• Pedotransfer functions for Irish soils – estimation of bulk density (ρb) per horizon type

      Reidy, Brian; Simo, Iolanda; Sills, P.; Creamer, Rachel E.; Environmental Protection Agency (European Geosciences Union, 18/01/2016)
      Soil bulk density is a key property in defining soil characteristics. It describes the packing structure of the soil and is also essential for the measurement of soil carbon stock and nutrient assessment. In many older surveys this property was neglected and in many modern surveys this property is omitted due to cost both in laboratory and labour and in cases where the core method cannot be applied. To overcome these oversights pedotransfer functions are applied using other known soil properties to estimate bulk density. Pedotransfer functions have been derived from large international data sets across many studies, with their own inherent biases, many ignoring horizonation and depth variances. Initially pedotransfer functions from the literature were used to predict different horizon type bulk densities using local known bulk density data sets. Then the best performing of the pedotransfer functions were selected to recalibrate and then were validated again using the known data. The predicted co-efficient of determination was 0.5 or greater in 12 of the 17 horizon types studied. These new equations allowed gap filling where bulk density data were missing in part or whole soil profiles. This then allowed the development of an indicative soil bulk density map for Ireland at 0–30 and 30–50 cm horizon depths. In general the horizons with the largest known data sets had the best predictions, using the recalibrated and validated pedotransfer functions.
    • Real-time forecasting of pesticide concentrations in soil

      McGrath, Gavan; Rao, P. Suresh C.; Mellander, Per-Erik; Kennedy, Ivan; Rose, Michael; van Zwieten, Lukas; Grains Research and Development Corporation grant; Lee A. Reith Endowment in the Lyles School of Civil Engineering at Purdue University; Environmental Protection Agency; DAN00180; et al. (Elsevier, 2019-01-31)
      Forecasting pesticide residues in soils in real time is essential for agronomic purposes, to manage phytotoxic effects, and in catchments to manage surface and ground water quality. This has not been possible in the past due to both modelling and measurement constraints. Here, the analytical transient probability distribution (pdf) of pesticide concentrations is derived. The pdf results from the random ways in which rain events occur after pesticide application. First-order degradation kinetics and linear equilibrium sorption are assumed. The analytical pdfs allow understanding of the relative contributions that climate (mean storm depth and mean rainfall event frequency) and chemical (sorption and degradation) properties have on the variability of soil concentrations into the future. We demonstrated the two uncertain reaction parameters can be constrained using Bayesian methods. An approach to a Bayesian informed forecast is then presented. With the use of new rapid tests capable of providing quantitative measurements of soil concentrations in the field, real-time forecasting of future pesticide concentrations now looks possible for the first time. Such an approach offers new means to manage crops, soils and water quality, and may be extended to other classes of pesticides for ecological risk assessment purposes.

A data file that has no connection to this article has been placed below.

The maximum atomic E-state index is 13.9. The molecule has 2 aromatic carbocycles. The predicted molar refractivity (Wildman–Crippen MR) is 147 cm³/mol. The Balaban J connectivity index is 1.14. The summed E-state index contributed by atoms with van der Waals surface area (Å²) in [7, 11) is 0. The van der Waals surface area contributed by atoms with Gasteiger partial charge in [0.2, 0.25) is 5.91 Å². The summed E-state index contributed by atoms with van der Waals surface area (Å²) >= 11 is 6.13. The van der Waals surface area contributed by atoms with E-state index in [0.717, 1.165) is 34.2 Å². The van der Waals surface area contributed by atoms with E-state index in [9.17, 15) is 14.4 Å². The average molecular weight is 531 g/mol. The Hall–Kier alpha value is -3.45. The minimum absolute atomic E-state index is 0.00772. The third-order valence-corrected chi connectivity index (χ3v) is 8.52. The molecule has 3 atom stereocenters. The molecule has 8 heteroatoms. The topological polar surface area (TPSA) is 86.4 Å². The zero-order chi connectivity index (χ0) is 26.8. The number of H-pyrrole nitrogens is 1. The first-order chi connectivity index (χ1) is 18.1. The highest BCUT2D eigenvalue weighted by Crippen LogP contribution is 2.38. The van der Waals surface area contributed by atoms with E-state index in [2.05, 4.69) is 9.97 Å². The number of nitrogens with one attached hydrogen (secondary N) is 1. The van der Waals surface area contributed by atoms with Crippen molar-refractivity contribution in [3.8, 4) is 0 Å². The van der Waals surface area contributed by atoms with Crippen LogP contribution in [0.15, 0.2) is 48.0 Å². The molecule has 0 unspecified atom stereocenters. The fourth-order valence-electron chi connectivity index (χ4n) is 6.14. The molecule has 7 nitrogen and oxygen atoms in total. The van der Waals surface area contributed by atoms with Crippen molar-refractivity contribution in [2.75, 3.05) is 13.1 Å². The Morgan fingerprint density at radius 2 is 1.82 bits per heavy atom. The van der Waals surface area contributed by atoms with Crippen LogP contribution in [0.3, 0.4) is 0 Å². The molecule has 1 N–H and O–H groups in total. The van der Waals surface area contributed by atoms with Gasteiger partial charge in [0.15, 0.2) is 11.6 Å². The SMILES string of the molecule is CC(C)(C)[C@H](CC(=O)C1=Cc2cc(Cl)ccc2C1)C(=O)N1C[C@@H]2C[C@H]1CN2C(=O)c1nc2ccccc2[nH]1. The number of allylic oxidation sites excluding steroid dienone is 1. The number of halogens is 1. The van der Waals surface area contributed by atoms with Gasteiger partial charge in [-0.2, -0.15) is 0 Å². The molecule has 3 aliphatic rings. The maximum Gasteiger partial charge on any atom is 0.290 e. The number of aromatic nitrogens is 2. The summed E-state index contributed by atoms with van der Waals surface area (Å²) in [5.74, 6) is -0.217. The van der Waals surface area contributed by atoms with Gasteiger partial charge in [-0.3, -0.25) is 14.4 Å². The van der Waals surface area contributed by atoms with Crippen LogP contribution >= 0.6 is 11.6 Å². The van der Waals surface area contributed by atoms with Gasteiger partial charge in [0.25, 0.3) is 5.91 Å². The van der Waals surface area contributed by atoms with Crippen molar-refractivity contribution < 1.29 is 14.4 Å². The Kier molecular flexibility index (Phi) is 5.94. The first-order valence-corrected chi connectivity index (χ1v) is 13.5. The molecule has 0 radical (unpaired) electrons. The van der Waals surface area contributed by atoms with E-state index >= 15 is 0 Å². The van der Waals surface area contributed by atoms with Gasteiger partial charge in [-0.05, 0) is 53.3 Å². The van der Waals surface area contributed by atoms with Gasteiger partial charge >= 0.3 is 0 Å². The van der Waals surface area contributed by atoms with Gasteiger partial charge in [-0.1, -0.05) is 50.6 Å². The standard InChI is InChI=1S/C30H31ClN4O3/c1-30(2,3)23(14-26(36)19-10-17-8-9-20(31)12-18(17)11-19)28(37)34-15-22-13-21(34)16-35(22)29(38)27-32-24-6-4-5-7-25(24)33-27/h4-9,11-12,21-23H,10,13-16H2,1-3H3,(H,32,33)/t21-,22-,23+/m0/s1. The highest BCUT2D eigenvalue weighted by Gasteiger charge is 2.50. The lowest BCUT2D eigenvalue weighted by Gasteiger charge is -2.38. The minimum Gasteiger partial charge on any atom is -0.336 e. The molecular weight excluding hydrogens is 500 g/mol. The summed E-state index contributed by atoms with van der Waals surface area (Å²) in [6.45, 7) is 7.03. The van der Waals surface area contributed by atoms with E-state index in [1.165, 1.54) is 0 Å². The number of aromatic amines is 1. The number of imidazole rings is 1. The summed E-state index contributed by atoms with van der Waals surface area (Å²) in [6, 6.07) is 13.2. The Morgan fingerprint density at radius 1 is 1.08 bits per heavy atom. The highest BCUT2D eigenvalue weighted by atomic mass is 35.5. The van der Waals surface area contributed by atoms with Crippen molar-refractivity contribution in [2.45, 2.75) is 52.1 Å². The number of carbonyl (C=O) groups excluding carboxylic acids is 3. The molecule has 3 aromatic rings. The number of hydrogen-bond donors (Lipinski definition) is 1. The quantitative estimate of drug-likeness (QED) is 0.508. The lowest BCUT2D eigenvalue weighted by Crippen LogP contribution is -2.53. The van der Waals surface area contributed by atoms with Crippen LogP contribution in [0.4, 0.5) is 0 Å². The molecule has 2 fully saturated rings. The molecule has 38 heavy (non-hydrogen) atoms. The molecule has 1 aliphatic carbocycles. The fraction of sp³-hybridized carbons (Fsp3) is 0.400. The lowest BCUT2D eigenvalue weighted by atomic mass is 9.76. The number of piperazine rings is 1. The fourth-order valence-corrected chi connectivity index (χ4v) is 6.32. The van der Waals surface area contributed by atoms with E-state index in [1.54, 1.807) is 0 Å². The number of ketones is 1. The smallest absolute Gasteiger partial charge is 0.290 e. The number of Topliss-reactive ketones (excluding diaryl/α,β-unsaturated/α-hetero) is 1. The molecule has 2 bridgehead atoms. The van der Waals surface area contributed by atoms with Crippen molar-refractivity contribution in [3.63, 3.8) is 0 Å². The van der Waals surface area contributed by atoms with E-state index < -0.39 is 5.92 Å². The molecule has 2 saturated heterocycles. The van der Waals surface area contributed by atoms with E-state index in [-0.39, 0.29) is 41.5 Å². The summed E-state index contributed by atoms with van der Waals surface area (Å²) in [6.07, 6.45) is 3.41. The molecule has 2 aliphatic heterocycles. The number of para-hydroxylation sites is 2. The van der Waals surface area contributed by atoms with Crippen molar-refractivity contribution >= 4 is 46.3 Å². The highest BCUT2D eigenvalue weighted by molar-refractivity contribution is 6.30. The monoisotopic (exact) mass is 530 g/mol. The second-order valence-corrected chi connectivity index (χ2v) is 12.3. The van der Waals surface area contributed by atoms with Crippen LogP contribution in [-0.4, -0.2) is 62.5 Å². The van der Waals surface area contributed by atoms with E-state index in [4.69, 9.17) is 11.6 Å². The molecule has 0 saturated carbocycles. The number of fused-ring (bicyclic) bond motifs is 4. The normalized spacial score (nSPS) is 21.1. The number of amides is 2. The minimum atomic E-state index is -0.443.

• The short-term effects of management changes on watertable position and nutrients in shallow groundwater in a harvested peatland forest

      Finnegan, Joanne; Regan, J. T.; Fenton, Owen; Lanigan, Gary; Brennan, Raymond B.; Healy, Mark G.; Environmental Protection Agency; Department of Agriculture, Food and the Marine, Ireland (Elsevier, 08/05/2014)
      Management changes such as drainage, fertilisation, afforestation and harvesting (clearfelling) of forested peatlands influence watertable (WT) position and groundwater concentrations of nutrients. This study investigated the impact of clearfelling of a peatland forest on WT and nutrient concentrations. Three areas were examined: (1) a regenerated riparian peatland buffer (RB) clearfelled four years prior to the present study (2) a recently clearfelled coniferous forest (CF) and (3) a standing, mature coniferous forest (SF), on which no harvesting took place. The WT remained consistently below 0.3 m during the pre-clearfelling period. Results showed there was an almost immediate rise in the WT after clearfelling and a rise to 0.15 m below ground level (bgl) within 10 months of clearfelling. Clearfelling of the forest increased dissolved reactive phosphorus concentrations (from an average of 28–230 μg L−1) in the shallow groundwater, likely caused by leaching from degrading brash mats.
    • TaLAM: Mapping Land Cover in Lowlands and Uplands with Satellite Imagery

      Cawkwell, Fiona; Raab, Christoph; Barrett, Brian; green, stuart; Finn, John; Environmental Protection Agency (Environmental Protection Agency, 2018-07)
      The Towards Land Cover Accounting and Monitoring (TaLAM) project is part of Ireland’s response to creating a national land cover mapping programme. Its aims are to demonstrate how the new digital map of Ireland, Prime2, from Ordnance Survey Ireland (OSI), can be combined with satellite imagery to produce land cover maps.